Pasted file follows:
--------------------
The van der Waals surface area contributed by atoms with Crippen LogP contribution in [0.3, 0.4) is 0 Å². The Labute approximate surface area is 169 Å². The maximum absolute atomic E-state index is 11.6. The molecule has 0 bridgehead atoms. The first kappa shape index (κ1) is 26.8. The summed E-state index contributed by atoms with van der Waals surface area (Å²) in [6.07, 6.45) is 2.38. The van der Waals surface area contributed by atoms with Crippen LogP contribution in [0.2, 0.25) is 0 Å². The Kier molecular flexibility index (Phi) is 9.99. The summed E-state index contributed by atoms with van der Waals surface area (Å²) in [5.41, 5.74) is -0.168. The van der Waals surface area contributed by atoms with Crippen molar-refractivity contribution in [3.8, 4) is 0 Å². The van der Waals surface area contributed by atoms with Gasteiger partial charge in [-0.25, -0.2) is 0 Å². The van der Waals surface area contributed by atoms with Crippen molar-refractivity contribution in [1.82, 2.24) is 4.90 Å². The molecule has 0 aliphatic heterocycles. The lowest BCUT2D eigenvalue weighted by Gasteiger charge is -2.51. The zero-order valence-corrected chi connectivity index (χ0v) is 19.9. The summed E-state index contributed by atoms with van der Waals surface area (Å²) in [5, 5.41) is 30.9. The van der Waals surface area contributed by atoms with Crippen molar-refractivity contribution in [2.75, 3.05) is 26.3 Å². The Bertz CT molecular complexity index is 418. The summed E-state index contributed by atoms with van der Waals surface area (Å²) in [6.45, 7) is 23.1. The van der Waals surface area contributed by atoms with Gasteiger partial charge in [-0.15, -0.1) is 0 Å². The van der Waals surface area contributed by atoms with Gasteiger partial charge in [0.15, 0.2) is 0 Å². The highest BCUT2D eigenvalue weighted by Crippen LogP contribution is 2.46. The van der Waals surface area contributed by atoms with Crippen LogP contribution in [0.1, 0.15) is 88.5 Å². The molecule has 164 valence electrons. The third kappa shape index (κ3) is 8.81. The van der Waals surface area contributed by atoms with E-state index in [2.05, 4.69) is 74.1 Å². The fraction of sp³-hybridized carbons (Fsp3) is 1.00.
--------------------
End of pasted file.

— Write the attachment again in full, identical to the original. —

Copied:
The van der Waals surface area contributed by atoms with Crippen LogP contribution in [0.3, 0.4) is 0 Å². The Labute approximate surface area is 169 Å². The maximum absolute atomic E-state index is 11.6. The molecule has 0 bridgehead atoms. The first kappa shape index (κ1) is 26.8. The summed E-state index contributed by atoms with van der Waals surface area (Å²) in [6.07, 6.45) is 2.38. The van der Waals surface area contributed by atoms with Crippen LogP contribution in [0.2, 0.25) is 0 Å². The Kier molecular flexibility index (Phi) is 9.99. The summed E-state index contributed by atoms with van der Waals surface area (Å²) in [5.41, 5.74) is -0.168. The van der Waals surface area contributed by atoms with Crippen molar-refractivity contribution in [3.8, 4) is 0 Å². The van der Waals surface area contributed by atoms with Gasteiger partial charge in [-0.25, -0.2) is 0 Å². The van der Waals surface area contributed by atoms with Crippen molar-refractivity contribution in [1.82, 2.24) is 4.90 Å². The molecule has 0 aliphatic heterocycles. The lowest BCUT2D eigenvalue weighted by Gasteiger charge is -2.51. The zero-order valence-corrected chi connectivity index (χ0v) is 19.9. The summed E-state index contributed by atoms with van der Waals surface area (Å²) in [5, 5.41) is 30.9. The van der Waals surface area contributed by atoms with Crippen molar-refractivity contribution in [2.75, 3.05) is 26.3 Å². The Bertz CT molecular complexity index is 418. The summed E-state index contributed by atoms with van der Waals surface area (Å²) in [6.45, 7) is 23.1. The van der Waals surface area contributed by atoms with Gasteiger partial charge in [-0.15, -0.1) is 0 Å². The van der Waals surface area contributed by atoms with Gasteiger partial charge in [0.15, 0.2) is 0 Å². The highest BCUT2D eigenvalue weighted by Crippen LogP contribution is 2.46. The van der Waals surface area contributed by atoms with Crippen LogP contribution in [0.1, 0.15) is 88.5 Å². The molecule has 164 valence electrons. The third kappa shape index (κ3) is 8.81. The van der Waals surface area contributed by atoms with E-state index in [2.05, 4.69) is 74.1 Å². The fraction of sp³-hybridized carbons (Fsp3) is 1.00.